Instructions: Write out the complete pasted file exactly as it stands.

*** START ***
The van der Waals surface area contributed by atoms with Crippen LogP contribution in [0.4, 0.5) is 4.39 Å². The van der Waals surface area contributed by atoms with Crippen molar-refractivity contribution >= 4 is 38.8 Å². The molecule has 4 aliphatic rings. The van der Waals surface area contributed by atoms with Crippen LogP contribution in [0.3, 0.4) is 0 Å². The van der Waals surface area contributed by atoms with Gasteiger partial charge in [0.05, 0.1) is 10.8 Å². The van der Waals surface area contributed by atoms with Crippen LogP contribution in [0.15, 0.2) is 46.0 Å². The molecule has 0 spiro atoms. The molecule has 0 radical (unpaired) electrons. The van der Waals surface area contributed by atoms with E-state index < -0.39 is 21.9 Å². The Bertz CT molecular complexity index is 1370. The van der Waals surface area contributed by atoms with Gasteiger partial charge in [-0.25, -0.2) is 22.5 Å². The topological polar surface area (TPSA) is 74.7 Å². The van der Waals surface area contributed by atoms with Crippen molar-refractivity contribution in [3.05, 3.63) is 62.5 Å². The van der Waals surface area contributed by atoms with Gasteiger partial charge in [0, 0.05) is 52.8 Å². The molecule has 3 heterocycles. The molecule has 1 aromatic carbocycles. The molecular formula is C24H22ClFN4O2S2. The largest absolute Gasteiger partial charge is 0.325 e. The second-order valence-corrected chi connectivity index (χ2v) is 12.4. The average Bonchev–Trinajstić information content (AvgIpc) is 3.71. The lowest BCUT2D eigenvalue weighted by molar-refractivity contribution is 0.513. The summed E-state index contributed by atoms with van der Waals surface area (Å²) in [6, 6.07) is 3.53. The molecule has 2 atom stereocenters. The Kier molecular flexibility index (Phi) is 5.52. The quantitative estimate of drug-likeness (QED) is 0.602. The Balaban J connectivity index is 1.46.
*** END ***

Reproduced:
The van der Waals surface area contributed by atoms with Crippen LogP contribution in [0.4, 0.5) is 4.39 Å². The van der Waals surface area contributed by atoms with Crippen molar-refractivity contribution >= 4 is 38.8 Å². The molecule has 4 aliphatic rings. The van der Waals surface area contributed by atoms with Crippen LogP contribution in [0.3, 0.4) is 0 Å². The van der Waals surface area contributed by atoms with Gasteiger partial charge in [0.05, 0.1) is 10.8 Å². The van der Waals surface area contributed by atoms with Crippen LogP contribution in [0.15, 0.2) is 46.0 Å². The molecule has 0 spiro atoms. The molecule has 0 radical (unpaired) electrons. The van der Waals surface area contributed by atoms with E-state index < -0.39 is 21.9 Å². The Bertz CT molecular complexity index is 1370. The van der Waals surface area contributed by atoms with Gasteiger partial charge in [-0.25, -0.2) is 22.5 Å². The topological polar surface area (TPSA) is 74.7 Å². The van der Waals surface area contributed by atoms with Crippen molar-refractivity contribution in [3.05, 3.63) is 62.5 Å². The van der Waals surface area contributed by atoms with Gasteiger partial charge in [0, 0.05) is 52.8 Å². The molecule has 3 heterocycles. The molecule has 1 aromatic carbocycles. The molecular formula is C24H22ClFN4O2S2. The largest absolute Gasteiger partial charge is 0.325 e. The second-order valence-corrected chi connectivity index (χ2v) is 12.4. The average Bonchev–Trinajstić information content (AvgIpc) is 3.71. The lowest BCUT2D eigenvalue weighted by molar-refractivity contribution is 0.513. The summed E-state index contributed by atoms with van der Waals surface area (Å²) in [6, 6.07) is 3.53. The molecule has 2 atom stereocenters. The Kier molecular flexibility index (Phi) is 5.52. The quantitative estimate of drug-likeness (QED) is 0.602. The Balaban J connectivity index is 1.46.